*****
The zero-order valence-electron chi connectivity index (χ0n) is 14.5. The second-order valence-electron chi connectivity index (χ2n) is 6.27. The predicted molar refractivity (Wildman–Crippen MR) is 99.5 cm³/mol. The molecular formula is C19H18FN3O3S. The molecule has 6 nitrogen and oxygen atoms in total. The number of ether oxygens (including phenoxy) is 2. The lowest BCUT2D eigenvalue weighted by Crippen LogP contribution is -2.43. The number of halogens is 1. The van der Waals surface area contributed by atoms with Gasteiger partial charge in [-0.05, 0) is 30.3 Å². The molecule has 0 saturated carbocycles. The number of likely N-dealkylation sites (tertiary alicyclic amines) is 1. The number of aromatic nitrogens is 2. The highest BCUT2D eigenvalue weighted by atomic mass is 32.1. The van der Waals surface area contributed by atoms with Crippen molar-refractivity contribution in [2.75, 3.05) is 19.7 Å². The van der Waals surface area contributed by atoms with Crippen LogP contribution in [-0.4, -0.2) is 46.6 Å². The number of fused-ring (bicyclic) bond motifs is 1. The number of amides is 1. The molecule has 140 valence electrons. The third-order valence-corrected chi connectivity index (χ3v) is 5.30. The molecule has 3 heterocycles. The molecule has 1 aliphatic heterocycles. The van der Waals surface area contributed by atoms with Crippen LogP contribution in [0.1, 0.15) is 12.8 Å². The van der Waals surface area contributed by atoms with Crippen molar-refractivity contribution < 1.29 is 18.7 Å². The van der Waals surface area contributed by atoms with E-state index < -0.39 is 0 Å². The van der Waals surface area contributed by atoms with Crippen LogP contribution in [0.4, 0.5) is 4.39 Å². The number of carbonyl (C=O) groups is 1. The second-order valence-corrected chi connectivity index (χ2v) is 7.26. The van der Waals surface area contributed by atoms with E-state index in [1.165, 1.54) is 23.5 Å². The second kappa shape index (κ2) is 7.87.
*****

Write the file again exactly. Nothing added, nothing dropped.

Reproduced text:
The zero-order valence-electron chi connectivity index (χ0n) is 14.5. The second-order valence-electron chi connectivity index (χ2n) is 6.27. The predicted molar refractivity (Wildman–Crippen MR) is 99.5 cm³/mol. The molecular formula is C19H18FN3O3S. The molecule has 6 nitrogen and oxygen atoms in total. The number of ether oxygens (including phenoxy) is 2. The lowest BCUT2D eigenvalue weighted by Crippen LogP contribution is -2.43. The number of halogens is 1. The van der Waals surface area contributed by atoms with Gasteiger partial charge in [-0.05, 0) is 30.3 Å². The molecule has 0 saturated carbocycles. The number of likely N-dealkylation sites (tertiary alicyclic amines) is 1. The number of aromatic nitrogens is 2. The highest BCUT2D eigenvalue weighted by atomic mass is 32.1. The van der Waals surface area contributed by atoms with Crippen molar-refractivity contribution in [2.75, 3.05) is 19.7 Å². The van der Waals surface area contributed by atoms with Crippen LogP contribution in [-0.4, -0.2) is 46.6 Å². The number of fused-ring (bicyclic) bond motifs is 1. The number of amides is 1. The molecule has 140 valence electrons. The third-order valence-corrected chi connectivity index (χ3v) is 5.30. The molecule has 3 heterocycles. The molecule has 1 aliphatic heterocycles. The van der Waals surface area contributed by atoms with Crippen LogP contribution in [0.1, 0.15) is 12.8 Å². The van der Waals surface area contributed by atoms with Crippen molar-refractivity contribution < 1.29 is 18.7 Å². The van der Waals surface area contributed by atoms with E-state index < -0.39 is 0 Å². The van der Waals surface area contributed by atoms with Crippen LogP contribution in [0.4, 0.5) is 4.39 Å². The number of carbonyl (C=O) groups is 1. The second-order valence-corrected chi connectivity index (χ2v) is 7.26. The van der Waals surface area contributed by atoms with E-state index in [1.165, 1.54) is 23.5 Å². The second kappa shape index (κ2) is 7.87.